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Skin Contact Reduces Risk of Postpartum Depression

We all need skin-to-skin contact with other humans. Period.

This contact is vital for newborns. Placing the newborn on her mother's chest as soon as possible after birth seems to trigger the reflex of crawling up to the breast and nursing.

A new study shows that ongoing skin-to-skin contact between mother and baby can increase attachment and reduce the risk of postpartum depression. According to the National Post:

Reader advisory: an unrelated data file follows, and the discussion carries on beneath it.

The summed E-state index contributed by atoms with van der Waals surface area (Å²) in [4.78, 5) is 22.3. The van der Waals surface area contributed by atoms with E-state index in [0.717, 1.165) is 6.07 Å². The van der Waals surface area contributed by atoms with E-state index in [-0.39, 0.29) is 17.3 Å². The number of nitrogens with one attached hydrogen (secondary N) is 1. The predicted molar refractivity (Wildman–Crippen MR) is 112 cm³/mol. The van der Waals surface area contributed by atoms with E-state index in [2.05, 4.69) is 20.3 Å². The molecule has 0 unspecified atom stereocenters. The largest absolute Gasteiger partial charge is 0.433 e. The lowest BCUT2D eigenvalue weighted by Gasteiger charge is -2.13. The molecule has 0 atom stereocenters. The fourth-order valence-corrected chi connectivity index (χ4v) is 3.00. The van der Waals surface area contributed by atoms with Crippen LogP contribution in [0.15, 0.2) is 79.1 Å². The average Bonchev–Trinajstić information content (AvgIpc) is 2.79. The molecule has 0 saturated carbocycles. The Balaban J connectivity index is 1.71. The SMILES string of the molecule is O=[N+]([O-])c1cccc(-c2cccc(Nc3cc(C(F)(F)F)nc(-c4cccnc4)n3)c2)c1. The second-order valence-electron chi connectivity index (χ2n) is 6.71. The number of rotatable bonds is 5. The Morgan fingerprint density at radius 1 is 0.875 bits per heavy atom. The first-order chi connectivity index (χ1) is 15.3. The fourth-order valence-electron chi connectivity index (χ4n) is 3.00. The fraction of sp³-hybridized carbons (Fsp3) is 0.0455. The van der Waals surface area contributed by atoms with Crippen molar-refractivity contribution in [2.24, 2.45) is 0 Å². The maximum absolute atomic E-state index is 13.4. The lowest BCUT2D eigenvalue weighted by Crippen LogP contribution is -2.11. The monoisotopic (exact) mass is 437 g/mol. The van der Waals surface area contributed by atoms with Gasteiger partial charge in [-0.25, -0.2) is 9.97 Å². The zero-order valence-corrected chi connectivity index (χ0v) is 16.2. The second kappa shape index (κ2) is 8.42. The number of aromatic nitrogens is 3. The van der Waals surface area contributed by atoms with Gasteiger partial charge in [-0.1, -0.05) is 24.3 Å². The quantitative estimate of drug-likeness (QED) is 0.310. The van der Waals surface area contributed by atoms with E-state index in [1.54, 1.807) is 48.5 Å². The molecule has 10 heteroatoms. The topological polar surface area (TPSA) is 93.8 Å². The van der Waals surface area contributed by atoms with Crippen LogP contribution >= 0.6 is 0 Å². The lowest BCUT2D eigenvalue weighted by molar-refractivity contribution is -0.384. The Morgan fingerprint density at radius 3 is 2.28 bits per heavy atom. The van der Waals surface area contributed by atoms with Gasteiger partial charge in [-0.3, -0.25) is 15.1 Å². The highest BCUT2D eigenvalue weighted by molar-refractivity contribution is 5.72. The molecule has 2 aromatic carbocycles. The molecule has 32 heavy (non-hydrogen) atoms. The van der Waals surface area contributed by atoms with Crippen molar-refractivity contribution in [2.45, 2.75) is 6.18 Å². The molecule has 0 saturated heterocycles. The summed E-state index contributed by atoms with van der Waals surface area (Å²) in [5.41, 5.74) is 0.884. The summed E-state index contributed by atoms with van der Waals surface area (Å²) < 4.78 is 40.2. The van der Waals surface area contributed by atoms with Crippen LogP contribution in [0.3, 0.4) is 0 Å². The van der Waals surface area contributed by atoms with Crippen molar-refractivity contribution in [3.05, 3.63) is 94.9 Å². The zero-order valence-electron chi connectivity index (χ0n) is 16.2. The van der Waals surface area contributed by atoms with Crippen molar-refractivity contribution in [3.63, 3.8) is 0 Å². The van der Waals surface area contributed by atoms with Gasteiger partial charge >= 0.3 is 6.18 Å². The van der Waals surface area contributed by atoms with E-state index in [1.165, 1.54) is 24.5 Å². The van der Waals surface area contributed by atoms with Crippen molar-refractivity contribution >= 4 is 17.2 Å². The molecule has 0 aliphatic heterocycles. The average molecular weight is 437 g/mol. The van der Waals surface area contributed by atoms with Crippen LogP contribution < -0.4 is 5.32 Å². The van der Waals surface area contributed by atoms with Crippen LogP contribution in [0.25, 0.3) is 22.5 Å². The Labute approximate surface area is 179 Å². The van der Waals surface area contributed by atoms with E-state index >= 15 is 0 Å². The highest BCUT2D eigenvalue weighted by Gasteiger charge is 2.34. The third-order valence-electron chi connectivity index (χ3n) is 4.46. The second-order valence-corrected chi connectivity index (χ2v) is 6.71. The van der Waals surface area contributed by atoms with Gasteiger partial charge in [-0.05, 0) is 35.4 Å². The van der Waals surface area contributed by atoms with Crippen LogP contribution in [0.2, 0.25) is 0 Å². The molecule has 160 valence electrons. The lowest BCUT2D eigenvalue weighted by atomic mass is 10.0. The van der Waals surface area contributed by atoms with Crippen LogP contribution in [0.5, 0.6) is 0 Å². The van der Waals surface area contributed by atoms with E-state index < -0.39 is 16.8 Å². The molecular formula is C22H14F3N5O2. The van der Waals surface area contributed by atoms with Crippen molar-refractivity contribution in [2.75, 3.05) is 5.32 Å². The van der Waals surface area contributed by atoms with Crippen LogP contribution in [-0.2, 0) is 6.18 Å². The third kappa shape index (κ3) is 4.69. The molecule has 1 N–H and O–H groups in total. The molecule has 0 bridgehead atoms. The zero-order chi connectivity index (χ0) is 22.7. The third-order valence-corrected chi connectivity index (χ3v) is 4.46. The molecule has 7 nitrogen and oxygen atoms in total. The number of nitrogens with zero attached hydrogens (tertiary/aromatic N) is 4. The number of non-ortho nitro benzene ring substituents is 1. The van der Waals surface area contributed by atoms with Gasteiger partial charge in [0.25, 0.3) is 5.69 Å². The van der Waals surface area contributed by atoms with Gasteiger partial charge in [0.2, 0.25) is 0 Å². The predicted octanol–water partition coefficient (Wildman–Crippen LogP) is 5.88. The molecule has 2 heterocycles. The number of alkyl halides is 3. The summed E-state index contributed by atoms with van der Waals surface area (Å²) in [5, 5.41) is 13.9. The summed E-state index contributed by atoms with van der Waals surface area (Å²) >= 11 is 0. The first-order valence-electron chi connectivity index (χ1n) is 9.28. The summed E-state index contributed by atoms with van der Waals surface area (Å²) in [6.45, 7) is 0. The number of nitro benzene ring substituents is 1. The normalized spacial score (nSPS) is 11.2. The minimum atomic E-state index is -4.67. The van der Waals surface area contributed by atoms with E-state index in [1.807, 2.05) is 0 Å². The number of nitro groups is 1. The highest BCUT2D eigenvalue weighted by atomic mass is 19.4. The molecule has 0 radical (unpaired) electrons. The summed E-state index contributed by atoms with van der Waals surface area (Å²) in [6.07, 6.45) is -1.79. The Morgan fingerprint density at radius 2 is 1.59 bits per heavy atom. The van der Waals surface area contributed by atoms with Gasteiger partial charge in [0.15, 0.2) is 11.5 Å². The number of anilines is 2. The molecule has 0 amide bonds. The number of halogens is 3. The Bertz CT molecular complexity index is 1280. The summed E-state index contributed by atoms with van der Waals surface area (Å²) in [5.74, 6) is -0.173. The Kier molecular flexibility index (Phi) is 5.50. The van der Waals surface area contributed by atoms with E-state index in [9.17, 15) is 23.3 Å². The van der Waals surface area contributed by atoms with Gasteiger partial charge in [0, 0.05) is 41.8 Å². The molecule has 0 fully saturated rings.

The study also looked at how skin-to-skin contact affects babies’ cognitive functions and their relationships with their mothers.

And infant is also more aware when awake and sleeps more deeply while lying skin-to-skin on the mother’s chest, Dr. Bigelow says.